Skip to main content /WORLD /WORLD


On The Scene

Walter Rodgers: Special Forces keep low profile

Walter Rodgers
CNN's Walter Rodgers  

TORA BORA, Afghanistan (CNN) -- The search of caves and tunnels by U.S. Special Forces and anti-Taliban Afghan fighters continues in the mountainous Tora Bora region of eastern Afghanistan.

CNN Senior International Correspondent Walter Rodgers is covering the developments in the region and filed the following report:

RODGERS: Here in the Tora Bora region, there are still pockets of U.S. Special Forces operating in the mountains. In point of fact, the Special Forces, U.S. Special Forces, have been quite busy in Afghanistan on Saturday.

In the Mazar-e Sharif area, the Special Forces, wearing body armor, bullet-proof vests, and carrying semiautomatic weapons, were used to transfer al Qaeda prisoners -- those are the Arabs who fought with Osama bin Laden earlier -- and some Afghans to the airport from a fortress in the Mazar-e Sharif area. High security precautions were taken there, the reason being that a week ago, some of the al Qaeda prisoners being transferred by the Pakistanis across the border in Pakistan broke away, staged a jailbreak and killed half a dozen Pakistani security people.

Attack on America
 CNN NewsPass Video 
Agencies reportedly got hijack tips in 1998
Intelligence intercept led to Buffalo suspects
Report cites warnings before 9/11
Timeline: Who Knew What and When?
Interactive: Terror Investigation
Terror Warnings System
Most wanted terrorists
What looks suspicious?
In-Depth: America Remembers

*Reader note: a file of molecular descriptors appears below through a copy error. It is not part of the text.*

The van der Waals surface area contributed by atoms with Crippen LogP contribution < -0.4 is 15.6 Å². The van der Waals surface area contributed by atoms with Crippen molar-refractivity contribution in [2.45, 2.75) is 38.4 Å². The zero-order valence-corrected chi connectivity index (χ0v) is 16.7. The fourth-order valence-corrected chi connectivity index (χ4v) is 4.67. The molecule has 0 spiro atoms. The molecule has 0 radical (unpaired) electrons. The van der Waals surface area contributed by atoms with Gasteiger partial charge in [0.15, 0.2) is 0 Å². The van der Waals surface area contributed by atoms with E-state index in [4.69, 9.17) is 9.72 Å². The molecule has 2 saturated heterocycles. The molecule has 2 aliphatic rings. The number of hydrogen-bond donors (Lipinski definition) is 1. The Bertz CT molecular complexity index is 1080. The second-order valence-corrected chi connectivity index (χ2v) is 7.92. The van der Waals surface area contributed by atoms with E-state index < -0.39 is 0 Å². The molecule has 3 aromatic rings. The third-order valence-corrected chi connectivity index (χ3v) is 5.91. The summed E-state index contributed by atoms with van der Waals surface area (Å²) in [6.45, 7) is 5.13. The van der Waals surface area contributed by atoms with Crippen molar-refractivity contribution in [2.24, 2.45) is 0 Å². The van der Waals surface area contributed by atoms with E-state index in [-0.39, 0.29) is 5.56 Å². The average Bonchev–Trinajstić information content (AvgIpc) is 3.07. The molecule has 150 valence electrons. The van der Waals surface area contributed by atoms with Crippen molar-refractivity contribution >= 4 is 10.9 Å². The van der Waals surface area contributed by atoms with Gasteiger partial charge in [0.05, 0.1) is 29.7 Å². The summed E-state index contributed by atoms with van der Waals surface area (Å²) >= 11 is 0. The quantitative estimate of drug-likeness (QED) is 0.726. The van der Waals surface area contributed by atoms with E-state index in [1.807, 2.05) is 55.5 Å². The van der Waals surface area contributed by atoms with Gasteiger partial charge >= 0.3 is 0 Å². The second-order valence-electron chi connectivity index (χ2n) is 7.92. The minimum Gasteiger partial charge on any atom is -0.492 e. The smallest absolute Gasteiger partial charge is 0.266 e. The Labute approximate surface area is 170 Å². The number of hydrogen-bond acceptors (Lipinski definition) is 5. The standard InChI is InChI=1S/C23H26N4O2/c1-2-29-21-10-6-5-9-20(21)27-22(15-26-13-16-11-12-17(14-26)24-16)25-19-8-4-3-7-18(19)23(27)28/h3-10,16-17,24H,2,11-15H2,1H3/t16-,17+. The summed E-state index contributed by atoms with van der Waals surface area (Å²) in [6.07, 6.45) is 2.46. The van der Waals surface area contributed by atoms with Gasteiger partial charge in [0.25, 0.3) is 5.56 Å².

In-Depth: Terror on Tape
In-Depth: How prepared is your city?
On the Scene: Barbara Starr: Al Qaeda hunt expands?
On the Scene: Peter Bergen: Getting al Qaeda to talk

So the U.S. security people are taking no chances at all, [with the] Special Forces transferring those people, the al Qaeda prisoners and the Afghans to the airport, then moving them down to Kandahar.

But the Special Forces here are still operating in small groups, pockets on top of the mountains.

We took a drive up there earlier Saturday. They were trying to keep a very low profile. They went to ground as soon as they saw us, and they asked their colleagues from the Eastern Alliance, that is the local Afghan fighters, to disinvite us off the mountain quickly. We were told to turn around, go back, take no pictures.

That's interesting because earlier in the day when the U.S. Special Forces were leaving their base, which is about six kilometers from here, moving up the mountain, it was almost as if they wanted to be photographed on their all-terrain vehicles.

There were eight Special Forces soldiers in that group. They went up the mountain and spent the day up there. They took no overnight gear with them, no tents.

As I say, we encountered them up there quite by chance. They did not want to be photographed, didn't want to be seen. But about dusk, the same Special Forces soldiers came back down the mountains, riding their all-terrain vehicles. They had on ski masks so you couldn't take pictures of them, couldn't determine what their identity was.

They were keeping, as I say, not only a low profile, but they didn't seem to be doing very much up there when we encountered them. We're not sure exactly what their mission is, but we do know that they go up now in the morning, return in the afternoon, and they are in the company, once they get up there, of the Eastern Alliance forces.




Back to the top